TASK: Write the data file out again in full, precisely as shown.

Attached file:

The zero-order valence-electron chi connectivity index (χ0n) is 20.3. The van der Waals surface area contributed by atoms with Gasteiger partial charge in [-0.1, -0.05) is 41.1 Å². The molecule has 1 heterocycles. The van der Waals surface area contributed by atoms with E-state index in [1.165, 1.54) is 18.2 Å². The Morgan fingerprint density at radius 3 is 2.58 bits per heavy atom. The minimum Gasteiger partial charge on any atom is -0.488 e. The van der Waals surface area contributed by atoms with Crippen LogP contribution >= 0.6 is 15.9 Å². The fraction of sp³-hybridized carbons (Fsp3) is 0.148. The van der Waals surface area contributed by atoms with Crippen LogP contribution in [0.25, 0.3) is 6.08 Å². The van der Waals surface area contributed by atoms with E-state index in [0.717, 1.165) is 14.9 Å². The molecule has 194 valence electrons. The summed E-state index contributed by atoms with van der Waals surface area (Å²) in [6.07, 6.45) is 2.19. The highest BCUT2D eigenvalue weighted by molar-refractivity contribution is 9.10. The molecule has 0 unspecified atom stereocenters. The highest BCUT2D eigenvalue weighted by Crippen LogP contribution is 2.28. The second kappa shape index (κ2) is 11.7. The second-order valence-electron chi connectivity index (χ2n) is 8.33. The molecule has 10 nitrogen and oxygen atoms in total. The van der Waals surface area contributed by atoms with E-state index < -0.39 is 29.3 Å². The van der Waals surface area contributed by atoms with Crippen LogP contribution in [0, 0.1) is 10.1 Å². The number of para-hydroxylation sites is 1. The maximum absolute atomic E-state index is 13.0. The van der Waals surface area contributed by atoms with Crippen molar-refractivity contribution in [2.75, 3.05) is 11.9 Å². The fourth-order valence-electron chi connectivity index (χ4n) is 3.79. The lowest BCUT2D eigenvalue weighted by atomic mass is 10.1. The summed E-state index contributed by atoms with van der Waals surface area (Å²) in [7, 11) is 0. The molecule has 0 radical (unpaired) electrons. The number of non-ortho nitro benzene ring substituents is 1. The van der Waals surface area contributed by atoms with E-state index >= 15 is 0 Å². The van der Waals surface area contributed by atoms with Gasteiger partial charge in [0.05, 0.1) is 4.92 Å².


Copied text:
The zero-order valence-electron chi connectivity index (χ0n) is 20.3. The van der Waals surface area contributed by atoms with Gasteiger partial charge in [-0.1, -0.05) is 41.1 Å². The molecule has 1 heterocycles. The van der Waals surface area contributed by atoms with E-state index in [1.165, 1.54) is 18.2 Å². The Morgan fingerprint density at radius 3 is 2.58 bits per heavy atom. The minimum Gasteiger partial charge on any atom is -0.488 e. The van der Waals surface area contributed by atoms with Crippen LogP contribution >= 0.6 is 15.9 Å². The fraction of sp³-hybridized carbons (Fsp3) is 0.148. The van der Waals surface area contributed by atoms with Crippen LogP contribution in [0.25, 0.3) is 6.08 Å². The van der Waals surface area contributed by atoms with E-state index in [0.717, 1.165) is 14.9 Å². The molecule has 194 valence electrons. The summed E-state index contributed by atoms with van der Waals surface area (Å²) in [6.07, 6.45) is 2.19. The highest BCUT2D eigenvalue weighted by molar-refractivity contribution is 9.10. The molecule has 0 unspecified atom stereocenters. The highest BCUT2D eigenvalue weighted by Crippen LogP contribution is 2.28. The second kappa shape index (κ2) is 11.7. The second-order valence-electron chi connectivity index (χ2n) is 8.33. The molecule has 10 nitrogen and oxygen atoms in total. The van der Waals surface area contributed by atoms with E-state index < -0.39 is 29.3 Å². The van der Waals surface area contributed by atoms with Crippen LogP contribution in [0, 0.1) is 10.1 Å². The number of para-hydroxylation sites is 1. The maximum absolute atomic E-state index is 13.0. The van der Waals surface area contributed by atoms with Crippen molar-refractivity contribution in [2.75, 3.05) is 11.9 Å². The fourth-order valence-electron chi connectivity index (χ4n) is 3.79. The lowest BCUT2D eigenvalue weighted by atomic mass is 10.1. The summed E-state index contributed by atoms with van der Waals surface area (Å²) in [7, 11) is 0. The molecule has 0 radical (unpaired) electrons. The number of non-ortho nitro benzene ring substituents is 1. The van der Waals surface area contributed by atoms with E-state index >= 15 is 0 Å². The van der Waals surface area contributed by atoms with Gasteiger partial charge in [0.05, 0.1) is 4.92 Å².